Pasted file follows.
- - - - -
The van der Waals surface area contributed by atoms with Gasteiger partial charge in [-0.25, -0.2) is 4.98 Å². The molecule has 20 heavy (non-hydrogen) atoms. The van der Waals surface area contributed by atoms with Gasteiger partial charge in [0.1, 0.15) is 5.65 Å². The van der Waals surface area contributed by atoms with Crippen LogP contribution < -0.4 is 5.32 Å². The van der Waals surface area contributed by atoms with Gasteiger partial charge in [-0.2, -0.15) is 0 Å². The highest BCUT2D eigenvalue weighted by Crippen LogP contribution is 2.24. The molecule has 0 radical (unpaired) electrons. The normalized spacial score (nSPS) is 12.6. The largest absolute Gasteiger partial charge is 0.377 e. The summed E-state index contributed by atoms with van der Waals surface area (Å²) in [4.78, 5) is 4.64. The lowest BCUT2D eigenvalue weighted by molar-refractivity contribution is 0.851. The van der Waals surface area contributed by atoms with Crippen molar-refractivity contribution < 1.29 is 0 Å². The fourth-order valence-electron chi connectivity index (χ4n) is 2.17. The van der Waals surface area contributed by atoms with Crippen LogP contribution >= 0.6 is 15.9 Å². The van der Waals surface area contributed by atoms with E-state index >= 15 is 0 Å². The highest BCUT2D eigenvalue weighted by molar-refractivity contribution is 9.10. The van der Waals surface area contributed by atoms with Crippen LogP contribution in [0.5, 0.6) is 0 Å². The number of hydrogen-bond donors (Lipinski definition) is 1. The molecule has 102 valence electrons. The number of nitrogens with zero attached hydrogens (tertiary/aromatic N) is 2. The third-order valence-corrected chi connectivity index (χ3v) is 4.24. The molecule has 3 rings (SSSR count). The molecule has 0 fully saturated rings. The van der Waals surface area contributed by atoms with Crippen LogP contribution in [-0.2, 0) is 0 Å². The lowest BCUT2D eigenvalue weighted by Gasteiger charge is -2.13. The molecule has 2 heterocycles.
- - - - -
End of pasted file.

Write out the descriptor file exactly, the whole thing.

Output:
The van der Waals surface area contributed by atoms with Gasteiger partial charge in [-0.25, -0.2) is 4.98 Å². The molecule has 20 heavy (non-hydrogen) atoms. The van der Waals surface area contributed by atoms with Gasteiger partial charge in [0.1, 0.15) is 5.65 Å². The van der Waals surface area contributed by atoms with Crippen LogP contribution < -0.4 is 5.32 Å². The van der Waals surface area contributed by atoms with Gasteiger partial charge in [-0.2, -0.15) is 0 Å². The highest BCUT2D eigenvalue weighted by Crippen LogP contribution is 2.24. The molecule has 0 radical (unpaired) electrons. The normalized spacial score (nSPS) is 12.6. The largest absolute Gasteiger partial charge is 0.377 e. The summed E-state index contributed by atoms with van der Waals surface area (Å²) in [4.78, 5) is 4.64. The lowest BCUT2D eigenvalue weighted by molar-refractivity contribution is 0.851. The van der Waals surface area contributed by atoms with Crippen molar-refractivity contribution < 1.29 is 0 Å². The fourth-order valence-electron chi connectivity index (χ4n) is 2.17. The van der Waals surface area contributed by atoms with Crippen LogP contribution >= 0.6 is 15.9 Å². The van der Waals surface area contributed by atoms with E-state index >= 15 is 0 Å². The highest BCUT2D eigenvalue weighted by molar-refractivity contribution is 9.10. The van der Waals surface area contributed by atoms with Crippen LogP contribution in [0.5, 0.6) is 0 Å². The number of hydrogen-bond donors (Lipinski definition) is 1. The molecule has 102 valence electrons. The number of nitrogens with zero attached hydrogens (tertiary/aromatic N) is 2. The third-order valence-corrected chi connectivity index (χ3v) is 4.24. The molecule has 3 rings (SSSR count). The molecule has 0 fully saturated rings. The van der Waals surface area contributed by atoms with Crippen LogP contribution in [-0.2, 0) is 0 Å². The lowest BCUT2D eigenvalue weighted by Gasteiger charge is -2.13. The molecule has 2 heterocycles.